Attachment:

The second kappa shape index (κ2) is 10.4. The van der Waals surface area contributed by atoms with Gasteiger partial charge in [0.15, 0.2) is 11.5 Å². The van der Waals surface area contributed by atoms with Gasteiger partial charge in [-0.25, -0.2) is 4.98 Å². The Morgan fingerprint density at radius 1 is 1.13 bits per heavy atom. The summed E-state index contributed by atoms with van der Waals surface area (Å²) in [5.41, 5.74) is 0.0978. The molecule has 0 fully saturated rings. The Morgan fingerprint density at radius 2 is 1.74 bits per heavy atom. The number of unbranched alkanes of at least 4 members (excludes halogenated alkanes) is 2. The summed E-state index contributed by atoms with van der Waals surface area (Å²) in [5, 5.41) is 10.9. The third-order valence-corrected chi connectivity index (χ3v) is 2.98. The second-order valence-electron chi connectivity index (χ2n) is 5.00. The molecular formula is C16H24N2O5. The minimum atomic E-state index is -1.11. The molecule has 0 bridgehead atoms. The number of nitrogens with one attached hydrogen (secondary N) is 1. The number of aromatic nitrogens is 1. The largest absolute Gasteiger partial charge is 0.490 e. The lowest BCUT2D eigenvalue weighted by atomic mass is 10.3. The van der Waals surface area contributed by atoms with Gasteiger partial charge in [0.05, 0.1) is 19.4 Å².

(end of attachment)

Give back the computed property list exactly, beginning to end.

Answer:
The second kappa shape index (κ2) is 10.4. The van der Waals surface area contributed by atoms with Gasteiger partial charge in [0.15, 0.2) is 11.5 Å². The van der Waals surface area contributed by atoms with Gasteiger partial charge in [-0.25, -0.2) is 4.98 Å². The Morgan fingerprint density at radius 1 is 1.13 bits per heavy atom. The summed E-state index contributed by atoms with van der Waals surface area (Å²) in [5.41, 5.74) is 0.0978. The molecule has 0 fully saturated rings. The Morgan fingerprint density at radius 2 is 1.74 bits per heavy atom. The number of unbranched alkanes of at least 4 members (excludes halogenated alkanes) is 2. The summed E-state index contributed by atoms with van der Waals surface area (Å²) in [5, 5.41) is 10.9. The third-order valence-corrected chi connectivity index (χ3v) is 2.98. The second-order valence-electron chi connectivity index (χ2n) is 5.00. The molecular formula is C16H24N2O5. The minimum atomic E-state index is -1.11. The molecule has 0 bridgehead atoms. The number of nitrogens with one attached hydrogen (secondary N) is 1. The number of aromatic nitrogens is 1. The largest absolute Gasteiger partial charge is 0.490 e. The lowest BCUT2D eigenvalue weighted by atomic mass is 10.3. The van der Waals surface area contributed by atoms with Gasteiger partial charge in [0.05, 0.1) is 19.4 Å².